How I created the Workout Movement Counting App using Deep Learning and Optical Flow Algorithm

I like doing workouts and different types of trainings, like crossfit, but when the training is too intense or too long, I notice that I often make mistakes while counting how many movements I make on each exercise, this might be either due to lack of concentration on movement counting task during training or subconscious overestimation of the number of moves performed. As a third year Computer Sciense BSc student I decided to solve this problem during my course work and created the Web App to count the number of moves performed during workout. In this article I would like to share my approach to this problem. You can find the full code of the app in the github repository.

The Algorithm

In order to perform movement counting, you have to know if the body moves up or down on each frame. Usually, to perform such kind of task I would need to use some RNN architecture, because, obviously, you can’t detect the direction of movement using one frame only. Is he moving up or down on this photo?

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But I didn’t have enough training data for making a robust RNN model, as I had to prepare and label the data myself. I tried looking in the direction of PoseNet models, to get coordinates of each body part on each frame.

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This approach wasn’t beneficial either, due to several reasons:

  1. The model was performing well if I tried it in the same environment it was trained on (the same room, same video angle, same person), but to make a robust model just for one exercise I would still need a lot of training data.
  2. The FPS of PoseNet without using a GPU card was really low.
  3. On some frames the quality of the detected body parts was low.

All in all, I played a lot with different models, and they all gave a poor result in some way. This was until one day I learned about the Optical Flow algorithm and especially Dense Optical Flow implementation (the right part of the image below). In a nutshell, this algorithm tracks the movement of pixels along some number of consequent frames.

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The optical flow can be either estimated using some mathematical models, which are implemented, for example, in OpenCV library, or it can be directly predicted using Deep Learning, which gives far better results in the complex video scenes. In my implementation I decided to stick to the Dense Optical Flow algorithm, which was implemented in python-opencv package.

Here is how one push-up can be color coded with Dense Optical Flow.

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As you see, Dense Optical Flow encodes movement down as the green color and movement up as the purple color. Thereby, knowing the color coded representation of each frame, I could easily build a simple CNN network to perform multiclass classification of the frames. I just stacked some Conv + Pooling layers in PyTorch, which resulted in the following simple architecture.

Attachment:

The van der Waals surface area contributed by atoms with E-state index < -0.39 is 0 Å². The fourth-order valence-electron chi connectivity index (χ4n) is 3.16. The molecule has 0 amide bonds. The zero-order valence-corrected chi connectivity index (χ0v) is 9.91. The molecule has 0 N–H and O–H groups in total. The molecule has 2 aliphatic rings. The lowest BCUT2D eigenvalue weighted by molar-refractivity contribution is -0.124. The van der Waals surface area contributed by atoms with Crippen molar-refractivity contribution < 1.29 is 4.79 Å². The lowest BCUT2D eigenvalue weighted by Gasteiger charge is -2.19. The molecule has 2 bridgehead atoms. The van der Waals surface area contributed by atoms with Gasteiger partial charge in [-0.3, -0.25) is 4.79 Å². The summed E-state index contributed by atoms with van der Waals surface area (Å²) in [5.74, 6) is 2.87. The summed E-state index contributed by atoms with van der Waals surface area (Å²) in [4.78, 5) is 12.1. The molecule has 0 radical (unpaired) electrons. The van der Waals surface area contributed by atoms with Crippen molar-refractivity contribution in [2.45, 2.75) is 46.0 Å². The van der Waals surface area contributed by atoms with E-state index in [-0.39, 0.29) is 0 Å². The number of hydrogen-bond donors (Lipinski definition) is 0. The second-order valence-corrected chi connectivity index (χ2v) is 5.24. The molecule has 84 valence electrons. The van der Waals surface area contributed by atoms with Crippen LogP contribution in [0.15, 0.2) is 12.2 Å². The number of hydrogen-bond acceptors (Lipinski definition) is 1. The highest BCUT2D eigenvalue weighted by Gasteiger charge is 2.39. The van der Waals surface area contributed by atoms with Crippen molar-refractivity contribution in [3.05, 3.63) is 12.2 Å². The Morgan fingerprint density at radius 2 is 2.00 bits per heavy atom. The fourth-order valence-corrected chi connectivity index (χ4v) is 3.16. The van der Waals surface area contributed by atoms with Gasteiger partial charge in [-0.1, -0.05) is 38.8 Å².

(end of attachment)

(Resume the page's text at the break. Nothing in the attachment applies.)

To train this model, I loaded and labeled by frame a few YouTube videos, I also prepared some push-up videos myself. Finally, I had a training set of the color coded images, which consisted of 252 moving down frames, 202 non push-up frames and 206 moving up frames. I also prepared a small validation set consisting of 140 frames with different movements. After running a training loop for 10 epochs I got a pretty impressive graph of LogLoss for my model.

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LogLoss of Train vs Validation sets

Obviously, it wasn’t too hard for the model, to predict for these 3 classes, because it can be easily done just by looking at the color coded images by eye.

What was more important, is the fact, that the trained model was able to classify frames, not only for push-ups but for burpees, squats and pull-ups as well. In genereal, I guess this exact model can easily classify all movements with a high amplitude, that involve moving up and down.

Though, to classify some exercises like sit-ups, or some low amplitude dumbbell moves, it is better to collect a new training set and to retrain the current model.

The App

To apply my model in real life I created a small Web App using Django, where I could create a new workout and try my model in the “battle” environment. Here is how it looks like.

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Main screen of the web app

In general, during training, I noticed an error around 2.5% for push-ups, squats and pull-ups. For burpee, the error was around 5%, due to the fact that the exercises involves more than one up-down movement. Here is how the model counts push ups during workout.

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To conclude, this work was a great experience for me, as I had to make a lot of research and to test different hypotheses for the problem of movement counting during workout. My time tracker shows that right now I have spent around 75 hours on this app development, but who knows, maybe I will spend even more if I decide to continue the project and make it something bigger. Thank you for your read!